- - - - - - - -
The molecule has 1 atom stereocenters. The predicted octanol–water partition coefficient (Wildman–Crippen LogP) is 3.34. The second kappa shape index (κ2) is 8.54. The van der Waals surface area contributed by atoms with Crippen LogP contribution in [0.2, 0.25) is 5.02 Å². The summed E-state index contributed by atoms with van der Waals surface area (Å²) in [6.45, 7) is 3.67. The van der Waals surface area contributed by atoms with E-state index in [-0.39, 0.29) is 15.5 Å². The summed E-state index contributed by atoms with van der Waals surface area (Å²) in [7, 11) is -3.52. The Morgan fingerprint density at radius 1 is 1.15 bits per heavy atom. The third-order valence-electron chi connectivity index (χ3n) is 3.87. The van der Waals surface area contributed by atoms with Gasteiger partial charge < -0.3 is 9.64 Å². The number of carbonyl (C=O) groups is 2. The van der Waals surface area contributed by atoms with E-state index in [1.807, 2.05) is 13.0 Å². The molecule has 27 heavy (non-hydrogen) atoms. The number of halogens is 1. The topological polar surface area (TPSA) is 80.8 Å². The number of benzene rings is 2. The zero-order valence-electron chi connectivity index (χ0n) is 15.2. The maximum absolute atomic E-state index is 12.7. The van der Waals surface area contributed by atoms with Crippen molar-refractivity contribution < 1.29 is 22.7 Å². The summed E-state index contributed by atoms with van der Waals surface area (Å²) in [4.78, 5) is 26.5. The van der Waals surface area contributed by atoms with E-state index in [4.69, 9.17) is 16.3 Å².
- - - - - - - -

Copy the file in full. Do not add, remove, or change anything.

The molecule has 1 atom stereocenters. The predicted octanol–water partition coefficient (Wildman–Crippen LogP) is 3.34. The second kappa shape index (κ2) is 8.54. The van der Waals surface area contributed by atoms with Crippen LogP contribution in [0.2, 0.25) is 5.02 Å². The summed E-state index contributed by atoms with van der Waals surface area (Å²) in [6.45, 7) is 3.67. The van der Waals surface area contributed by atoms with E-state index in [-0.39, 0.29) is 15.5 Å². The summed E-state index contributed by atoms with van der Waals surface area (Å²) in [7, 11) is -3.52. The Morgan fingerprint density at radius 1 is 1.15 bits per heavy atom. The third-order valence-electron chi connectivity index (χ3n) is 3.87. The van der Waals surface area contributed by atoms with Gasteiger partial charge < -0.3 is 9.64 Å². The number of carbonyl (C=O) groups is 2. The van der Waals surface area contributed by atoms with E-state index in [1.807, 2.05) is 13.0 Å². The molecule has 27 heavy (non-hydrogen) atoms. The number of halogens is 1. The topological polar surface area (TPSA) is 80.8 Å². The number of benzene rings is 2. The zero-order valence-electron chi connectivity index (χ0n) is 15.2. The maximum absolute atomic E-state index is 12.7. The van der Waals surface area contributed by atoms with Crippen molar-refractivity contribution < 1.29 is 22.7 Å². The summed E-state index contributed by atoms with van der Waals surface area (Å²) in [4.78, 5) is 26.5. The van der Waals surface area contributed by atoms with E-state index in [4.69, 9.17) is 16.3 Å².